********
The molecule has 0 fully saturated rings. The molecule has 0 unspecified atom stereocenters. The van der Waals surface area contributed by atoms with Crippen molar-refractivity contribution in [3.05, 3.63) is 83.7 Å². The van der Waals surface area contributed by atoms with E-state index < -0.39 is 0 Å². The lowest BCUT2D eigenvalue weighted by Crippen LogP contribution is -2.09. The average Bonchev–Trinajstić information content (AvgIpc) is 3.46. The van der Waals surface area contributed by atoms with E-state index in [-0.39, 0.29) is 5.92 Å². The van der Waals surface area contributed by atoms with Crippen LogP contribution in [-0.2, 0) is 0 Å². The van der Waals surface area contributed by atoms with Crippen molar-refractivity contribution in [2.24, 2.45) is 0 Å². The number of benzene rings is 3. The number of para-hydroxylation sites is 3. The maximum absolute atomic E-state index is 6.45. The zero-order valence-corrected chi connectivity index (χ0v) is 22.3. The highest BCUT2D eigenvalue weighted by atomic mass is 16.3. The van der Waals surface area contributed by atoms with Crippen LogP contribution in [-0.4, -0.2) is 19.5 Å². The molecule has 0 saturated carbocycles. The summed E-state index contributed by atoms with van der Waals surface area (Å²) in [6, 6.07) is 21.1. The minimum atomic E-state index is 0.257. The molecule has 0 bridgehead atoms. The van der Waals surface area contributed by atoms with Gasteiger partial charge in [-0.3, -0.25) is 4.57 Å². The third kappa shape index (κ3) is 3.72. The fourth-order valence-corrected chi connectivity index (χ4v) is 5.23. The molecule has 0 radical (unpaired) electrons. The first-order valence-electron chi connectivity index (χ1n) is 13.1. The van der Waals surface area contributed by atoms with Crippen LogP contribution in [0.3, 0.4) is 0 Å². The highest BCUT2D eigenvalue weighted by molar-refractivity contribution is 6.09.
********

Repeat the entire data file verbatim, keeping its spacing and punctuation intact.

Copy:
The molecule has 0 fully saturated rings. The molecule has 0 unspecified atom stereocenters. The van der Waals surface area contributed by atoms with Crippen molar-refractivity contribution in [3.05, 3.63) is 83.7 Å². The van der Waals surface area contributed by atoms with E-state index < -0.39 is 0 Å². The lowest BCUT2D eigenvalue weighted by Crippen LogP contribution is -2.09. The average Bonchev–Trinajstić information content (AvgIpc) is 3.46. The van der Waals surface area contributed by atoms with E-state index in [-0.39, 0.29) is 5.92 Å². The van der Waals surface area contributed by atoms with Crippen LogP contribution in [-0.2, 0) is 0 Å². The van der Waals surface area contributed by atoms with Crippen molar-refractivity contribution in [2.24, 2.45) is 0 Å². The number of benzene rings is 3. The number of para-hydroxylation sites is 3. The maximum absolute atomic E-state index is 6.45. The zero-order valence-corrected chi connectivity index (χ0v) is 22.3. The highest BCUT2D eigenvalue weighted by atomic mass is 16.3. The van der Waals surface area contributed by atoms with Crippen LogP contribution in [-0.4, -0.2) is 19.5 Å². The molecule has 0 saturated carbocycles. The summed E-state index contributed by atoms with van der Waals surface area (Å²) in [6, 6.07) is 21.1. The minimum atomic E-state index is 0.257. The molecule has 0 bridgehead atoms. The van der Waals surface area contributed by atoms with Gasteiger partial charge in [-0.3, -0.25) is 4.57 Å². The third kappa shape index (κ3) is 3.72. The fourth-order valence-corrected chi connectivity index (χ4v) is 5.23. The molecule has 0 radical (unpaired) electrons. The first-order valence-electron chi connectivity index (χ1n) is 13.1. The van der Waals surface area contributed by atoms with Crippen LogP contribution in [0.3, 0.4) is 0 Å². The highest BCUT2D eigenvalue weighted by molar-refractivity contribution is 6.09.